Redrawing the New York-Comics Relationship

Subjective Ramblings and Peripheral Thoughts from the Edges of a Comics Studies Project

Comics Note: “Haunted City”

Haunted City is a brief and, it seems, aborted 2011 horror series written by Chap Taylor and Peter Johnson and illustrated by Michael Ryan. The central conceit as it is set up in issue #0 of the series is very interesting. Throughout the centuries, New York has grown steadily, in part because of a continuous influx of immigrants. People came from all over the world and brought their hopes and dreams with them. These same people also brought with them their fears, the realities behind the monsters and folktales that they grew up with. The series asks the question: “What if the greatest city in human history… was the biggest haunted house in the world?” (#0). To answer that question, readers are invited to follow the NYPD’s Tom Whalen, a junkie and corrupt cop, who is slowly introduced into a shadowy underworld where monsters are real (among the monsters encountered in the published issues are Irish Morrígan and werewolves). Through this, the series builds up to an urban crime procedural that could potentially take readers through the world’s collective imaginary as projected onto a storied place.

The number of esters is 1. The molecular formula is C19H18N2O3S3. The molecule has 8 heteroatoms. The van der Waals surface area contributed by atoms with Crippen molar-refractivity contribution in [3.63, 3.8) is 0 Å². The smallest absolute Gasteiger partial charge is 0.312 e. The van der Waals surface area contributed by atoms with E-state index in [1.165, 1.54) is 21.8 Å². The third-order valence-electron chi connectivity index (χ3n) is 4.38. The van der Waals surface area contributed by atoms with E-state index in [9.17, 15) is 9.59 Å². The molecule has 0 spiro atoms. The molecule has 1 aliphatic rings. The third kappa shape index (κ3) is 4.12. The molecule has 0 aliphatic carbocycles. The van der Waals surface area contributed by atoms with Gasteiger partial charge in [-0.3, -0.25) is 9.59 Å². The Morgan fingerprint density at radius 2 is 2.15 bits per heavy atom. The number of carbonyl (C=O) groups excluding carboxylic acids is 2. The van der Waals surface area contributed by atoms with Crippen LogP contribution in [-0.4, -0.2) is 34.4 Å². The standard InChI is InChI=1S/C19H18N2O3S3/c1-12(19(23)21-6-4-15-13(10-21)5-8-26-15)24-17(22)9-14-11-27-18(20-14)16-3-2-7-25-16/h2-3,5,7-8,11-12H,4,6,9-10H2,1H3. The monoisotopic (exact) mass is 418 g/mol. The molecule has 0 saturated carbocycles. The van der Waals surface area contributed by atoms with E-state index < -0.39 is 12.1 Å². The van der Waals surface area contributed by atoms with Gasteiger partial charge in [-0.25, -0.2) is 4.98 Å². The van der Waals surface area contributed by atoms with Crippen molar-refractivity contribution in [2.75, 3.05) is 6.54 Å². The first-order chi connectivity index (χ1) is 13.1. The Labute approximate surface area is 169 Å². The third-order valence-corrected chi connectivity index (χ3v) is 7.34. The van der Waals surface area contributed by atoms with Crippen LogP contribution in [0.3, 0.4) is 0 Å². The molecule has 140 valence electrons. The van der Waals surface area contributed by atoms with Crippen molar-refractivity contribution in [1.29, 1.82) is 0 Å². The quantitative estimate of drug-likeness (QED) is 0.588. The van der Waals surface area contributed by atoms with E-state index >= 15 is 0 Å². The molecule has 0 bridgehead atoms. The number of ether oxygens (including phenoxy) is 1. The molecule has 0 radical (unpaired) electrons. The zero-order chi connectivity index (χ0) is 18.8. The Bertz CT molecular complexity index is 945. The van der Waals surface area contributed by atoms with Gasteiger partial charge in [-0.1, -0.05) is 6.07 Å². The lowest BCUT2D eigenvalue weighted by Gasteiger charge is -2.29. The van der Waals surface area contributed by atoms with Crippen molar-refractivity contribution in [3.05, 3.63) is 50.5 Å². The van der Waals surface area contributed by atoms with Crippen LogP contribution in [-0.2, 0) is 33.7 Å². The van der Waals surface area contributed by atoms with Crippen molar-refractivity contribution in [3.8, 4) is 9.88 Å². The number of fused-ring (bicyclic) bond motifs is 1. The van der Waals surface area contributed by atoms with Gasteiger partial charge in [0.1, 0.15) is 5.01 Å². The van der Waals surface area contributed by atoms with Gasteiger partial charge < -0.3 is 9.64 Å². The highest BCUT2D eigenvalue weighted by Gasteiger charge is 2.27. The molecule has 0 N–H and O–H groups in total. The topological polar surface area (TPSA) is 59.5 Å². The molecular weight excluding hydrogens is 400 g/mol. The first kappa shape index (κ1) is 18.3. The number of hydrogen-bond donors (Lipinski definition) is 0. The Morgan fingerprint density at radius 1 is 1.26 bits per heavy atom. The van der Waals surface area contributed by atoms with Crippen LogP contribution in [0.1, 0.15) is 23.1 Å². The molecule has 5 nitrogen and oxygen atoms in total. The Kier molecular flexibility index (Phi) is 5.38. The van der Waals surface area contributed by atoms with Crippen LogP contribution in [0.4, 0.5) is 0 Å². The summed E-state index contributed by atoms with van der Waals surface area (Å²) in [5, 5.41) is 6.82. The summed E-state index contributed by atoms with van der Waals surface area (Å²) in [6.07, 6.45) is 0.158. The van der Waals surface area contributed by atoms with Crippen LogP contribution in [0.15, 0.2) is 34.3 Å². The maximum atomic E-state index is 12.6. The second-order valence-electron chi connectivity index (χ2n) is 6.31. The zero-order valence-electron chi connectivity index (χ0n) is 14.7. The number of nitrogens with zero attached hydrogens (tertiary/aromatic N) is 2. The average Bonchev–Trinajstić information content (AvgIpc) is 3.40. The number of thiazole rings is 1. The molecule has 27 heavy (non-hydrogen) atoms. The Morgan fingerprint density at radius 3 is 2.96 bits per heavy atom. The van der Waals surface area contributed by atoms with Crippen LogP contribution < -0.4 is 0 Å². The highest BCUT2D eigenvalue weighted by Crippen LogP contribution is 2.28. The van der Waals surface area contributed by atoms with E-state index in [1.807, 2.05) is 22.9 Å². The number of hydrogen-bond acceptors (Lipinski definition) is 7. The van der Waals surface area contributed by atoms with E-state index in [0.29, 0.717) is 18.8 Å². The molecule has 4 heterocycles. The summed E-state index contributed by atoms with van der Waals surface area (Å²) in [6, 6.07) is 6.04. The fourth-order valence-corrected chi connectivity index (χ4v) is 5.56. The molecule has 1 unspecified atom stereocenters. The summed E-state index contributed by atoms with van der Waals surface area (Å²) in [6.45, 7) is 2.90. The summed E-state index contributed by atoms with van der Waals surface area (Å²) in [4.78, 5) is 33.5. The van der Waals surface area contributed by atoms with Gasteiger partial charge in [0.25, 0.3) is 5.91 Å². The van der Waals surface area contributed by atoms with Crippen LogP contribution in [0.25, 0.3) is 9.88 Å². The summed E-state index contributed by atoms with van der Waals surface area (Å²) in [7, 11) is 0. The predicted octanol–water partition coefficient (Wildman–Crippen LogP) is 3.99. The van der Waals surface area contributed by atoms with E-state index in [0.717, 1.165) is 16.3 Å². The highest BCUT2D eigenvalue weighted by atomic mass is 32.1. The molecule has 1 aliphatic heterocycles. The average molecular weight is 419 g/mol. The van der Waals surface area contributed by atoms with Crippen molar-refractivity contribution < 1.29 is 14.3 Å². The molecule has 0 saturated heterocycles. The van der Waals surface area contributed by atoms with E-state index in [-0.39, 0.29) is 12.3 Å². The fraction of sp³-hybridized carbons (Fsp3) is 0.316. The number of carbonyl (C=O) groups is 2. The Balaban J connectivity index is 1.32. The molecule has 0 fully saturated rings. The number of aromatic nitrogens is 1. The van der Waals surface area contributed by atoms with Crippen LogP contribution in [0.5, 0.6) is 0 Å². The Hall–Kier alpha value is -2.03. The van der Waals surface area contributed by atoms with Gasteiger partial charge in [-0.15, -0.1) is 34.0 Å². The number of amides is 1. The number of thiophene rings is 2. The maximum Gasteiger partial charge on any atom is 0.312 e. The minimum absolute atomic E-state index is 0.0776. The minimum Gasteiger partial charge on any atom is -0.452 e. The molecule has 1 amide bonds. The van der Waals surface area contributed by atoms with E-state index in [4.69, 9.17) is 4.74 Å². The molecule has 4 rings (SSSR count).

After releasing three issues, the publisher Aspen seems to have gone quiet about the series, however, so whether or not it could ever have lived up to its potential is hard to say. The published scripts are okay, but do not stand out as anything special. There are a few occasions when they veer close to ethnic stereotype. The same goes for the art, which is similarly pretty run-of-the-mill. Some of the stylized captions are nearly impossible to read (at least on a computer screen). As for the use of New York as a setting, not much is done with it in the present day. After the city has been used to set the stage by virtue of its historical diversity, it does not really get much in the way of character. Mythologies and cultures a mixed freely in a setting that provides little sense of place specificity.

All in all, although the basic concept showed much promise, the series’ placement in some sort of creative limbo does not seem too much of a loss.


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